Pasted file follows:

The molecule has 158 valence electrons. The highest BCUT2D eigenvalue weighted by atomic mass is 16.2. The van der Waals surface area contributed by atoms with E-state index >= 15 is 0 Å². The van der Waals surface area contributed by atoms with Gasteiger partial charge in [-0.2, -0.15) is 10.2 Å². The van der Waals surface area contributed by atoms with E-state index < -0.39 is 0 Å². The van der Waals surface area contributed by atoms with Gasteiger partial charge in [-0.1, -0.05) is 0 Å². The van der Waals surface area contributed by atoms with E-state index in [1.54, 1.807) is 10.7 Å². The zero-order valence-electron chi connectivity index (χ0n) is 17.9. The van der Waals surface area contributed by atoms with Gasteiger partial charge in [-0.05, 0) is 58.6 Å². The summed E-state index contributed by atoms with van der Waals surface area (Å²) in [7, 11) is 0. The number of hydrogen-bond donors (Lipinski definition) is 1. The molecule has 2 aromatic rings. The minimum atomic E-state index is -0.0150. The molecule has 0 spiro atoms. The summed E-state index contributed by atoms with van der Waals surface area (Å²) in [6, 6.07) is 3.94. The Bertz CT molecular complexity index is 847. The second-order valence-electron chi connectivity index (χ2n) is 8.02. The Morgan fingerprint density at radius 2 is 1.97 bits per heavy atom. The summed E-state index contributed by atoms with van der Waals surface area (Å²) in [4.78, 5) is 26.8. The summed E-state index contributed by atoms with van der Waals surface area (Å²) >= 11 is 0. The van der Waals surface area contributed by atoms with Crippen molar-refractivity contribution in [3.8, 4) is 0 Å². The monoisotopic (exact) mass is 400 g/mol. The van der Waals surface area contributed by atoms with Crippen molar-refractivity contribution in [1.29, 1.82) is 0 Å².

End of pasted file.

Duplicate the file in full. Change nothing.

The molecule has 158 valence electrons. The highest BCUT2D eigenvalue weighted by atomic mass is 16.2. The van der Waals surface area contributed by atoms with E-state index >= 15 is 0 Å². The van der Waals surface area contributed by atoms with Gasteiger partial charge in [-0.2, -0.15) is 10.2 Å². The van der Waals surface area contributed by atoms with E-state index < -0.39 is 0 Å². The van der Waals surface area contributed by atoms with Gasteiger partial charge in [-0.1, -0.05) is 0 Å². The van der Waals surface area contributed by atoms with E-state index in [1.54, 1.807) is 10.7 Å². The zero-order valence-electron chi connectivity index (χ0n) is 17.9. The van der Waals surface area contributed by atoms with Gasteiger partial charge in [-0.05, 0) is 58.6 Å². The summed E-state index contributed by atoms with van der Waals surface area (Å²) in [7, 11) is 0. The number of hydrogen-bond donors (Lipinski definition) is 1. The molecule has 2 aromatic rings. The minimum atomic E-state index is -0.0150. The molecule has 0 spiro atoms. The summed E-state index contributed by atoms with van der Waals surface area (Å²) in [6, 6.07) is 3.94. The Bertz CT molecular complexity index is 847. The second-order valence-electron chi connectivity index (χ2n) is 8.02. The Morgan fingerprint density at radius 2 is 1.97 bits per heavy atom. The summed E-state index contributed by atoms with van der Waals surface area (Å²) in [4.78, 5) is 26.8. The summed E-state index contributed by atoms with van der Waals surface area (Å²) >= 11 is 0. The van der Waals surface area contributed by atoms with Crippen molar-refractivity contribution in [3.8, 4) is 0 Å². The monoisotopic (exact) mass is 400 g/mol. The van der Waals surface area contributed by atoms with Crippen molar-refractivity contribution in [1.29, 1.82) is 0 Å².